Perhaps you’ve heard the term “LUT” before, but aren’t really sure what it all means. So what exactly are LUTs, especially in regard to photography?

Well, a LUT is short for a Lookup Table. It is basically a color grading tool, that takes a conversion profile that takes predefined color values and applies these to your images. In a way, it’s a little like a look or preset, but it goes further than that.

How are LUTs helpful?

A photographer can save loads of time by applying the same LUTs or collection of LUTs to their images. Instead of individual edits to your images, you can apply the same LUTs to color grade all your images. This helps give a cohesive feel to a series. In Photoshop you can even set them up as Actions.

Where can you find LUTs

In LuminarAI they are found in the Mood tool in the Creative Panel, whereas in Adobe Photoshop they are found in the Adjustment Layer section as Color Lookup.

Both programs come with some pre-installed, but you can also buy them online and add them to your software. You can even purchase a particular look from your favorite movie or TV show.

I have found that the basic LUTs that come with Photoshop are great and I can mix and match them for my needs. I must admit, I have never bought any others.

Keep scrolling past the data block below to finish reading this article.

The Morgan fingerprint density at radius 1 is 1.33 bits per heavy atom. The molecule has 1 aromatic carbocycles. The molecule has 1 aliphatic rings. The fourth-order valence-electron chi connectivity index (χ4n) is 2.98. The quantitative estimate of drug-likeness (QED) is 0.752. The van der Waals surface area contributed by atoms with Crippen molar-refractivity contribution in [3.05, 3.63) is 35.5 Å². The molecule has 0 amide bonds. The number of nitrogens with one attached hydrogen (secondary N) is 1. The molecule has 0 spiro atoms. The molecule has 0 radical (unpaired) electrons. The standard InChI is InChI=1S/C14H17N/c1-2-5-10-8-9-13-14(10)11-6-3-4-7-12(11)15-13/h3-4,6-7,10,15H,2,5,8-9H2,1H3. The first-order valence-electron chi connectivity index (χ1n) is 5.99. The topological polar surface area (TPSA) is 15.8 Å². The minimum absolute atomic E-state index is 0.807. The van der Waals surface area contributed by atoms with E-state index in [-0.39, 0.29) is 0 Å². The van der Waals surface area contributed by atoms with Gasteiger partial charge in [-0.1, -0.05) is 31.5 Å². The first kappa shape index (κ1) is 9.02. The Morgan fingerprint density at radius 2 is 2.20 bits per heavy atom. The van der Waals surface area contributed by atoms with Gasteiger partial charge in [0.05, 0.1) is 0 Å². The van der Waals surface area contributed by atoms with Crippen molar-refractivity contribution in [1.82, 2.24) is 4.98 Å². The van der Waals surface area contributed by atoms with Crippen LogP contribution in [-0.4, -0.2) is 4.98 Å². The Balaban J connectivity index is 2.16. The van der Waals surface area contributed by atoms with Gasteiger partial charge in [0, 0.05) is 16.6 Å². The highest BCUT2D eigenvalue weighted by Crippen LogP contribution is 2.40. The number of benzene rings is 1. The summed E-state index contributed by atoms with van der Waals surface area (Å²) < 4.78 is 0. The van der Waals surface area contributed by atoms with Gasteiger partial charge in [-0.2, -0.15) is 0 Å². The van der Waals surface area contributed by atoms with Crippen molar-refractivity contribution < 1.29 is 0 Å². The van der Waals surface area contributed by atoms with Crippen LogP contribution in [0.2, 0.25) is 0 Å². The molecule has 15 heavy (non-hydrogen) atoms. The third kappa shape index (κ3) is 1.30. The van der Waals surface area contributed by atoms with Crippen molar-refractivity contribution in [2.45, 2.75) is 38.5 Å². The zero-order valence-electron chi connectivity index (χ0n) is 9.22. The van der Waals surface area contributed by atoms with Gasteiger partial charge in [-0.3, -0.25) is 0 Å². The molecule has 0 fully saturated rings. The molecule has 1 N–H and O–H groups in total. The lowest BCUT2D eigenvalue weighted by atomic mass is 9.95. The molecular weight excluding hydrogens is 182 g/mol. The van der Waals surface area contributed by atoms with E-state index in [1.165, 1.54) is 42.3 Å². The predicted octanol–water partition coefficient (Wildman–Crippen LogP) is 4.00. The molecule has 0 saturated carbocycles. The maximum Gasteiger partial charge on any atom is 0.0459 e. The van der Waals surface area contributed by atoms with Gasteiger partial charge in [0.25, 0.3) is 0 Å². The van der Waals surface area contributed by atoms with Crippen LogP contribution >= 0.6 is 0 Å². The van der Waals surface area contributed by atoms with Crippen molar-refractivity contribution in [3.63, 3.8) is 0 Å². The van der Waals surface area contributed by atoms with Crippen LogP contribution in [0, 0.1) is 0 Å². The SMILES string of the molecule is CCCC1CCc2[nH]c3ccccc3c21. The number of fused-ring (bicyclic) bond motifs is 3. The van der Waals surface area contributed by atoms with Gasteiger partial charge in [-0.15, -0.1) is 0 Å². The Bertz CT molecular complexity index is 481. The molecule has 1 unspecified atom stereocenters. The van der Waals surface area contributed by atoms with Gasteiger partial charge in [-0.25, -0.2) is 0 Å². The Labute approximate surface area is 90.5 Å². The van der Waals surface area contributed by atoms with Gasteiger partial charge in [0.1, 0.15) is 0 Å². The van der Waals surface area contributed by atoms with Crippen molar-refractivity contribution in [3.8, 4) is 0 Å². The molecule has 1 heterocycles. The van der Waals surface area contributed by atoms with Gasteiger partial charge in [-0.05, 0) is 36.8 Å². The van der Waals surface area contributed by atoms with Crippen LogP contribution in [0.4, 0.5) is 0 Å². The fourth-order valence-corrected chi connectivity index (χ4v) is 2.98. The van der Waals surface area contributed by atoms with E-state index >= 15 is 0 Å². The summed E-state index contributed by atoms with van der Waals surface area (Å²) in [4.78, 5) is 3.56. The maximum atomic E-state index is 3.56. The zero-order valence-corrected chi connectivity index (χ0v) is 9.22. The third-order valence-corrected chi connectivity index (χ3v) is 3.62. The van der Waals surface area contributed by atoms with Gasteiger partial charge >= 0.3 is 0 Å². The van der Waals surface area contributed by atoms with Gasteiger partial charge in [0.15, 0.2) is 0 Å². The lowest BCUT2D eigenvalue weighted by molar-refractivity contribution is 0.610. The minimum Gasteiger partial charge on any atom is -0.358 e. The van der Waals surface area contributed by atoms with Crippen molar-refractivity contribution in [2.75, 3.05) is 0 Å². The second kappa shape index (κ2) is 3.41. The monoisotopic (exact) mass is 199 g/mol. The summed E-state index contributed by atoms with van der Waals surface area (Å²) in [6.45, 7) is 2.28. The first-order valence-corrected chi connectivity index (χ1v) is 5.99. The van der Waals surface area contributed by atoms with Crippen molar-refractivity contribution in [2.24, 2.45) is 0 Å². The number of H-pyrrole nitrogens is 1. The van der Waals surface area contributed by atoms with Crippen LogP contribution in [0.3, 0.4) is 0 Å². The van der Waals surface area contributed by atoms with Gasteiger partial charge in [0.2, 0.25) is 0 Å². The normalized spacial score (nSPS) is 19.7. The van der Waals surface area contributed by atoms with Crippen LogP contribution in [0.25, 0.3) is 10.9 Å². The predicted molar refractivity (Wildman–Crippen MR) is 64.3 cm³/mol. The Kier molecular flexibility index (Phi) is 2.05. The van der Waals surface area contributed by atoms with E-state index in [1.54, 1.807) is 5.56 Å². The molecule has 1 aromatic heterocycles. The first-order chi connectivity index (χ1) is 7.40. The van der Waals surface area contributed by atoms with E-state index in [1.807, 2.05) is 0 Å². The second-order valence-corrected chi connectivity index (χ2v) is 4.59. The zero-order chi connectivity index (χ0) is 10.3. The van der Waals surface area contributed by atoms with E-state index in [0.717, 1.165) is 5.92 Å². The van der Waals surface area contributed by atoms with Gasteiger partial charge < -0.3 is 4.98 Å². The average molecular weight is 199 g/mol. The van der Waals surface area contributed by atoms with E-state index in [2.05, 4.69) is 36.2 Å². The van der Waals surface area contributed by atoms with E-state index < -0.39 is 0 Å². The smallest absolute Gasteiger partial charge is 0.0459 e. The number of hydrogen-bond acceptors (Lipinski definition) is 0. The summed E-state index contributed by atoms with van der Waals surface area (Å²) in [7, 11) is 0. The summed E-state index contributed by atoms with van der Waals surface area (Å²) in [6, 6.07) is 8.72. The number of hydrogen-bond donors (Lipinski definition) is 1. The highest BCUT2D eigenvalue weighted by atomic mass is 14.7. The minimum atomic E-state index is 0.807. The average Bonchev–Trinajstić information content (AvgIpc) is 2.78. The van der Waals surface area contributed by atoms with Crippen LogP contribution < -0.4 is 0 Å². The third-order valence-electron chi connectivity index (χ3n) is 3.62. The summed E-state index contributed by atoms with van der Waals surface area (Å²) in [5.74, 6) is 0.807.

Can they be altered?

Not exactly, but you can change the blending mode and transparency of the LUTs if they are a separate layer, especially in Photoshop. You can also stack multiple LUTs to give you different looks.

Using LUTs in Luminar AI

In Edit view, scroll down to the Creative panel and select Mood. You will see a little arrow allowing for selections. Choose your favorite look and apply it.

You can preview different LUTs by hovering over the name. Then once selected you can alter amount, contrast and saturation.

Using LUTs in Photoshop

I must confess I adore using LUTs in Photoshop. In the adjustment layer, select Color Lookup, then you can select which LUT you wish to use. You do need to actually select it to see it, but they can easily be changed for another LUT.

The fact that you can add multiple LUTs on different layers, alter the blend mode and the opacity is a fantastic plus. You can even add a layer mask if you wish to. On the image above I used the Bleached Bypass LUT on Soft Light blend mode at 90%, and then the Night from Day LUT at Normal blend mode at 85%. Quick easy, and it makes such a difference.

These can be also be terrific for adding color, tone and contrast to portraits. So now you know exactly what LUTs are — consider using them in your next editing session!